The C-130 was originally designed as an assault transport capable of operating from unpaved, hastily prepared airstrips. On Aug. 23, 1954, the Hercules made its first flight, and by 1976 more than 1,200 C-130s had been ordered, including ones equipped for radar weather mapping and reconnaissance, mid-air space capsule recovery, search and rescue, ambulance service, drone launching, and mid-air refueling of helicopters. The C-130 could transport up to 92 combat troops and their gear or 45,000 pounds of cargo. Where facilities were inadequate, the Hercules could deliver its cargo by parachute or by low altitude ground-cable extraction without landing.

Twenty-eight C-130s were converted to side-firing gunships, primarily for night attacks against ground targets. This AC-130A was modified at Wright-Patterson Air Force Base, Ohio, by the Aircraft Modification Division of the 4950th Test Wing as the prototype for the gunship version and was initially equipped with four 20mm and four 7.62 multi-barrel guns, a searchlight and target sensors. After testing in Southeast Asia in 1967, it was used as a test bed for additional armament, sensor and fire control development. Later AC-130 gunships mounted improved sensors, a digital fire control computer and heavier armament.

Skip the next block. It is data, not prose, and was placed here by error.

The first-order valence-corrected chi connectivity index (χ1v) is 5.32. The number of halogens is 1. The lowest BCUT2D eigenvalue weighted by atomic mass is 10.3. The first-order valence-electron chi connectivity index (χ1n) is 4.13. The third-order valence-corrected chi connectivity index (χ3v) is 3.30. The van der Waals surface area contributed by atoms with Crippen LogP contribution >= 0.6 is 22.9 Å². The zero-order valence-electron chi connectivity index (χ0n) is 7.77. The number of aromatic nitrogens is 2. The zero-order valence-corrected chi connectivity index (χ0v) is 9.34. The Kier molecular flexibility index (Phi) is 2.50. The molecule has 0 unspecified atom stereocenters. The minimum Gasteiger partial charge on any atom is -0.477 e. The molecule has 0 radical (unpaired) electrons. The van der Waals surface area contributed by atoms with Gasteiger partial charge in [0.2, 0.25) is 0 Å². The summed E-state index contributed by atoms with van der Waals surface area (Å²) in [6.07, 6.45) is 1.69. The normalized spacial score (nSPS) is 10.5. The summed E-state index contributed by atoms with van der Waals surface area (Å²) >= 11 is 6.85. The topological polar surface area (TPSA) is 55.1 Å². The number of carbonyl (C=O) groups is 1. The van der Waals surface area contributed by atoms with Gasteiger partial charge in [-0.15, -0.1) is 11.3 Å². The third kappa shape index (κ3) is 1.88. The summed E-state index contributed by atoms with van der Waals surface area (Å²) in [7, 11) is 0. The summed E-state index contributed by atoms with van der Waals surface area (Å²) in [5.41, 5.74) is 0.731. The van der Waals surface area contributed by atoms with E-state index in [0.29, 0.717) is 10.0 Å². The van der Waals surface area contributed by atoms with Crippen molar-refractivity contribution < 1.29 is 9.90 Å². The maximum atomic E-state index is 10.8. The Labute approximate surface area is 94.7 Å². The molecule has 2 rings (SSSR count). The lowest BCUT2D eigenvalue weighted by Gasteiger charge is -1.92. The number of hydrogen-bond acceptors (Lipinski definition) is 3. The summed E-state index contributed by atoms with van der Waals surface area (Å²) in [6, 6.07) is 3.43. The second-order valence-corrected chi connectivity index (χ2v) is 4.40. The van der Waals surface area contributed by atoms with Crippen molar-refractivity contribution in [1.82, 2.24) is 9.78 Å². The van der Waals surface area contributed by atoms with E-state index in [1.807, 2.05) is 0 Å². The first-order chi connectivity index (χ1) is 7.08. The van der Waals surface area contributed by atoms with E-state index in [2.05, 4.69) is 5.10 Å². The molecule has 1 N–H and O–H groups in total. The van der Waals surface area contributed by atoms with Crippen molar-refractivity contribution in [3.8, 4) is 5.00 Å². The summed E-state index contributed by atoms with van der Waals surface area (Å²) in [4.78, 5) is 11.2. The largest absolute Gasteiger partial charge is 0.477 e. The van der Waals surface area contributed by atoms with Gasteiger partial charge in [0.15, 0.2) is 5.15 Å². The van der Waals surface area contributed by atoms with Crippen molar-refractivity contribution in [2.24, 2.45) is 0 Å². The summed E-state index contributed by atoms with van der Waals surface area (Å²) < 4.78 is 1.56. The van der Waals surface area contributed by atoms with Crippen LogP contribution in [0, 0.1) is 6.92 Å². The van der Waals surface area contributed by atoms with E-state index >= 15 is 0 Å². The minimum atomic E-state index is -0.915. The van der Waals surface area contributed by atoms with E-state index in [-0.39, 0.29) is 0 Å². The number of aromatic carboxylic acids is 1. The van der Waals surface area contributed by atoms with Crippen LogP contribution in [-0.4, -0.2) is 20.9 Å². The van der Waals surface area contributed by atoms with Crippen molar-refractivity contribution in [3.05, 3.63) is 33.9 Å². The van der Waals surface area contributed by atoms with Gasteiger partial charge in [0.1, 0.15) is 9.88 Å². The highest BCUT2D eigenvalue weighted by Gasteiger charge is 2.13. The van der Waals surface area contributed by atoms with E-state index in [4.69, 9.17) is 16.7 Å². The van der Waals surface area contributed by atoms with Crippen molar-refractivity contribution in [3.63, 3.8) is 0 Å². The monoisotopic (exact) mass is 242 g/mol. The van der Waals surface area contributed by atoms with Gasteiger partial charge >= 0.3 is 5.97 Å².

View in Google Earth Categories: Airplanes - Military - Static Display - Utility
Links: www.nationalmuseum.af.mil
By: kjfitz
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